Airbus is grown up now, as an aircraft maker. It took years of hard work, and billions of Europeans’ tax money in the form of state subsidies to come at par with its American rival Boeing. But the subsidies have dried up, and so has the performance of the last year(s).
Airbus has made a few attempts to get out of their current situation: the launch of its flagship the Biggest of them all, the A380 super-jumbo. Last year, on the opening day of the Farnborough International Air Show, Christian Streif, then the new European boss, unveiled three versions of its newly redesigned, wide-bodied A350 model. This latest model, not the A380 is the key to restoring Airbus competitiveness.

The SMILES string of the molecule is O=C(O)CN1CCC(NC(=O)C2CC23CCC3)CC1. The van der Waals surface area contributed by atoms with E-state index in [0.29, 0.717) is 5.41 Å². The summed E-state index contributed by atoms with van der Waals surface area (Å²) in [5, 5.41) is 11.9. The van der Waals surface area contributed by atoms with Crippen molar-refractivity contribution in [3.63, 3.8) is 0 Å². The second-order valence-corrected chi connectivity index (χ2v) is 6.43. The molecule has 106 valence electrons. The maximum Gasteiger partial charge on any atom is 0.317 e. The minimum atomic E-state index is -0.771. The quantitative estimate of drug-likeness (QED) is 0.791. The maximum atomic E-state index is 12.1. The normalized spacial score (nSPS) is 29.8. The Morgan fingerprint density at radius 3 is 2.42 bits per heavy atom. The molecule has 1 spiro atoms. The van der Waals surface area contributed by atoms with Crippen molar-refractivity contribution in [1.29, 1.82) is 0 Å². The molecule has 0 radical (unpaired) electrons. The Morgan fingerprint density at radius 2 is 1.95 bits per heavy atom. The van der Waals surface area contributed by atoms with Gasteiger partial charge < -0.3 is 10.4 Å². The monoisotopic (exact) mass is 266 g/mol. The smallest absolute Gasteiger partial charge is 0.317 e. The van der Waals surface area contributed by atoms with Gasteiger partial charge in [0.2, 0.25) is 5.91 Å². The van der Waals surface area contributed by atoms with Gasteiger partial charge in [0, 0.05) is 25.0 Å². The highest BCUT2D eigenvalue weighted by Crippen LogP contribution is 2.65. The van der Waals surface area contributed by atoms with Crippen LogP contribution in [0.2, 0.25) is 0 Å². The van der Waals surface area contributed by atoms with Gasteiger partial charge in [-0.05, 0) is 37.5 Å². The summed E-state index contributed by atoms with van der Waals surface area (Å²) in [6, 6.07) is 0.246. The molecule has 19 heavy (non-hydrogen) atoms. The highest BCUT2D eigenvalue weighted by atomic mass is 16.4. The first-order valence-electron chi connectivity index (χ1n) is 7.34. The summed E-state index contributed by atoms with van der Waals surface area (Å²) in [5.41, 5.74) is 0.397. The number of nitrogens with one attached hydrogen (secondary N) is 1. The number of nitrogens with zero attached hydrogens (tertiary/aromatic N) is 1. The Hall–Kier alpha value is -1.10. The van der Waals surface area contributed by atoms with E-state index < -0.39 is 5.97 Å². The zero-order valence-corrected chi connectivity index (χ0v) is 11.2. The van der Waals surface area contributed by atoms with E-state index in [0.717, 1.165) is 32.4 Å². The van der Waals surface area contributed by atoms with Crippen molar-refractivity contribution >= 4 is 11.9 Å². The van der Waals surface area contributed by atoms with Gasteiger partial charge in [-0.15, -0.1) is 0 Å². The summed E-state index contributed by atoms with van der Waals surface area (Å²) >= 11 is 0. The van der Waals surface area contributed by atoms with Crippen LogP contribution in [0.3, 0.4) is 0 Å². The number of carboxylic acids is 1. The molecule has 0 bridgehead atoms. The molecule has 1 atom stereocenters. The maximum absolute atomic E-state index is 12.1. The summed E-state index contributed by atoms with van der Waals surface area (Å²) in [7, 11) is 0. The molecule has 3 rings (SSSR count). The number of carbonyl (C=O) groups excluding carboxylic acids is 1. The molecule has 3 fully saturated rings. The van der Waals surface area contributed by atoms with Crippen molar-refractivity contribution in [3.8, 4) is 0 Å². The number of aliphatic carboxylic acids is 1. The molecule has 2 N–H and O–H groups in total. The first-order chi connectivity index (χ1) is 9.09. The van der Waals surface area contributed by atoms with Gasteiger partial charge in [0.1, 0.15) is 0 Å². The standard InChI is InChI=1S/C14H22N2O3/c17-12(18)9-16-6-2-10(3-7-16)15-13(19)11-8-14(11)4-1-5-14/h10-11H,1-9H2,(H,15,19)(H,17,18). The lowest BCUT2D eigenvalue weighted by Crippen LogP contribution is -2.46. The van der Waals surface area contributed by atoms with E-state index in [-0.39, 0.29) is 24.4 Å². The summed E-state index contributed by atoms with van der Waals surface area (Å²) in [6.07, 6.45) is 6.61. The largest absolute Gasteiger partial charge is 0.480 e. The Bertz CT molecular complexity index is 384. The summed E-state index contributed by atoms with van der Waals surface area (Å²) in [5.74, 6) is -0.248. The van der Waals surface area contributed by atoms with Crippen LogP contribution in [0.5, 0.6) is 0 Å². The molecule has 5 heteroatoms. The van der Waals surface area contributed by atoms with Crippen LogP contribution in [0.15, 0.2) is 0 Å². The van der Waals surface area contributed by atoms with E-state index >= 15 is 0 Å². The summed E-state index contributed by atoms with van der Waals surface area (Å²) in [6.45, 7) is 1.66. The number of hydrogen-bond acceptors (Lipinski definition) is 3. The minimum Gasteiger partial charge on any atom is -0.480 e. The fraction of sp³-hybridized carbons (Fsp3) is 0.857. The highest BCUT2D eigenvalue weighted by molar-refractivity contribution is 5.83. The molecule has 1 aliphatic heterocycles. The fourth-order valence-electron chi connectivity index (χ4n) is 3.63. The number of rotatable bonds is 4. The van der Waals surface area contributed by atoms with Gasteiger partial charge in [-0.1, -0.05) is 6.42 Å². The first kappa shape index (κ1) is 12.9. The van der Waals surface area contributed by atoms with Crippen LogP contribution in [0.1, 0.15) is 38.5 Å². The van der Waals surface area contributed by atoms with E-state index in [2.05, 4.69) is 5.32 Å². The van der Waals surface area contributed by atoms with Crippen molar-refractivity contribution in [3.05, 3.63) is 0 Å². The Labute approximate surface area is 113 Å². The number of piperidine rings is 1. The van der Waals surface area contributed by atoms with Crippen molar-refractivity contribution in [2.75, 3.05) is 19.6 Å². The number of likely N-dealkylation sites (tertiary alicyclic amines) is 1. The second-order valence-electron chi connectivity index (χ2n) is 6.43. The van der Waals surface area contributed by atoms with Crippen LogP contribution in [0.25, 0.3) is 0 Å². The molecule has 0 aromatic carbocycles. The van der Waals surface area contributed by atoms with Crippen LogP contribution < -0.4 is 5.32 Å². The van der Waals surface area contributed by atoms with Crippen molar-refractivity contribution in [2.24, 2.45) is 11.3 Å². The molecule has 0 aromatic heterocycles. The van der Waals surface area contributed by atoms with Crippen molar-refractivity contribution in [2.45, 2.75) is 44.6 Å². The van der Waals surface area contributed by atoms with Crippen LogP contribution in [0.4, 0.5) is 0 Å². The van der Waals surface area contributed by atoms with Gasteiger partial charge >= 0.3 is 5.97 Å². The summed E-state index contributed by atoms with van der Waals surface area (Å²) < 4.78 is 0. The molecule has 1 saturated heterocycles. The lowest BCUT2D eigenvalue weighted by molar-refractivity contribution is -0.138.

Still Airbus has lots of troubles.
The A380 super-jumbo will be delivered almost two years later then planned to its customers. This will cost the company billions.
Airbus scrapped a $4 billion update of its successful A330 model in favour of the new, extra-wide bodied plane called the A350XWB, which will cost around $10 billion to develop.